Click beetle bite, Sound, Larvae, Control

| October 23, 2017

Learn all about the click beetle bite, sound, larvae and the control over beetles. One of the most fascinating creatures in the insect world is the Alaus oculatus, or eastern eyed click beetle, from the family Elateridae. They have this name because their black-and-white mottled body includes two large black spots encircled by white that resemble eyes, presumably to frighten predators.

You might think that these beetles don’t look very scary; but click beetles have a unique behavior that announces their presence in a startling way. When threatened or flipped upside down, click beetles use a special peg-like structure on their underside to force a quick snapping action between the front and hind body sections. The motion is fast, and works much like someone snapping their fingers. The action causes the beetle to making a clicking noise and flip up into the air, often several inches.

There are several different species of click beetles in Canada, six of which are destructive crop pests. The clicking sound made by click beetles is beneficial for them in some ways. While this helps them escape predators, it can also startle residents when the pests move into homes, gardens, and yard.

In hot weather, Click beetles are prone to enter people’s houses at night if entrances such as windows are left opened. The larvae of a few species, called ‘wireworms’, can be serious pests of corn and other grains, especially after a field has been left fallow (a field that has been left to grow naturally without help from nutrients or farming).

The best solution for click beetles, or any similar occasional invader, is not pesticides. Rather it’s to figure out where the insect is invading and how it is getting in. Larger insects usually come in under doorways, especially doors with glass (through which lights shine at night) or doors next to porch lights. This may be a good excuse to have a handyman or energy auditor come out and seal those doors along with other cracks around windows and foundations.

Click beetle bite, Sound, Larvae, Control

What is Click beetle

Click beetle (family Elateridae), also called skipjack, snapping beetle, or spring beetle, any of approximately 7,000 species of beetles (insect order Coleoptera) named for the clicking noise made when seized by a predator. Most click beetles range between 2.5 and 18 mm (less than 0.75 inch) in length and are brown or black in colour with either little or no ornamentation. However, some tropical species are brightly coloured or luminescent. Click beetles have elongated bodies with parallel sides and bluntly rounded ends.

Click beetle bite Pain & Treatment

Beetles have chewing mouthparts so, technically, they can bite. Some species have well-developed jaws or mandibles used for catching and consuming prey. Others use these to defend themselves from predators. These beetles are harmless to humans and they don’t bite, unless you bother them a great deal. Other beetles chew and consume wood. Apply an ice pack to a bite for 15 to 20 minutes once an hour for the first 6 hours. Elevate the area of the bite to decrease swelling. An antihistamine taken by mouth such as Benadryl or Chlor-Trimeton may help in relieving itching, redness, and swelling. Don’t give antihistamines to your child unless you’ve checked with the doctor first.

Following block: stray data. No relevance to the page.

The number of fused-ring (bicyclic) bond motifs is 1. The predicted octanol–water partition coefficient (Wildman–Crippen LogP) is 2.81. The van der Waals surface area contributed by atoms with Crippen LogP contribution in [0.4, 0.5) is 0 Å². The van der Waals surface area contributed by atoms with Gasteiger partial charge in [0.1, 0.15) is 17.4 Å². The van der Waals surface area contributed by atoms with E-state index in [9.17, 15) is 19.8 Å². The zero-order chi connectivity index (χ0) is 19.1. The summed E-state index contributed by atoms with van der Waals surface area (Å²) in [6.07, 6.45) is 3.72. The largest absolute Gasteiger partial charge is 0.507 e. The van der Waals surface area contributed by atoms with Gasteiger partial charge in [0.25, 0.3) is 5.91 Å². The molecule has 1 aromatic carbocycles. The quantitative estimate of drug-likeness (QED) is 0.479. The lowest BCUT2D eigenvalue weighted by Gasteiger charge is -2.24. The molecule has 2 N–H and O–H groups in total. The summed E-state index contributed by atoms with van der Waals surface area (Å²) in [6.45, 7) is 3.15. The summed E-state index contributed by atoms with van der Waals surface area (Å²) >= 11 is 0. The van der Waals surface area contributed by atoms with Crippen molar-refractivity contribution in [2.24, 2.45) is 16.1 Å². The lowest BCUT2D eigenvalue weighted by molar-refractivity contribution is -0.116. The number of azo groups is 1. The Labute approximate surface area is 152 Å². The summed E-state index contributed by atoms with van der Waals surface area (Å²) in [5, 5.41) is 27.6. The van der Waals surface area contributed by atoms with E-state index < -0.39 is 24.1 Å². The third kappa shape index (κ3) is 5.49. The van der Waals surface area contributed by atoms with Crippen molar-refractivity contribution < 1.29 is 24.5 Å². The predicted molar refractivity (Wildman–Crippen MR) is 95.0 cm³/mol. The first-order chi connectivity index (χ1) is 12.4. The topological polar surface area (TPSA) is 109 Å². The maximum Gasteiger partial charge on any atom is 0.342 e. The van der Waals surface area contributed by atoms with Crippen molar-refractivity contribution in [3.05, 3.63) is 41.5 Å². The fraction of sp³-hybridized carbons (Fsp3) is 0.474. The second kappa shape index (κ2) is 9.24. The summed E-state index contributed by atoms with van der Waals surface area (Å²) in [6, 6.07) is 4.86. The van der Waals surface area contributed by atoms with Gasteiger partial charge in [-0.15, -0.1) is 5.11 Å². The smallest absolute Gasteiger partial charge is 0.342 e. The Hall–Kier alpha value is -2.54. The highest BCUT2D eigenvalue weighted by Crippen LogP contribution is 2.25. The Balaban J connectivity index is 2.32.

Click beetle Sound

Click beetles produce a clicking sound. While adult click beetles are harmless, they do have a somewhat frightening characteristic. When threatened or turned upside down, they use a specialized structure on their underside that forces a rapid snapping action between the front and rear sections of their body. This snap is very quick and is similar to someone snapping his or her fingers and causes the beetle to make a clicking noise and flip up into the air.

Click beetle Larvae

Click beetle larvae have a hard exoskeleton and are known as wireworms because of their long, slender, cylindrical shape. They can be destructive plant pests, attacking seeds, plant roots, and underground stems. The larvae live in the soil from two to six years. The plowing of fields in the fall can cut open the pupal case and destroy the wireworms. If necessary, applications of appropriate insecticides may help control wireworm populations.

Click beetle Control

Click beetles can be controlled by non-chemical controls, pesticides can be used as a solution to click beetle problems in houses, gardens, fields, and lawns. Always choose and use a product that is registered and labelled for that purpose. Read and follow label directions carefully. It is always best to call a pest control specialist for the safest solution to click beetle problems.

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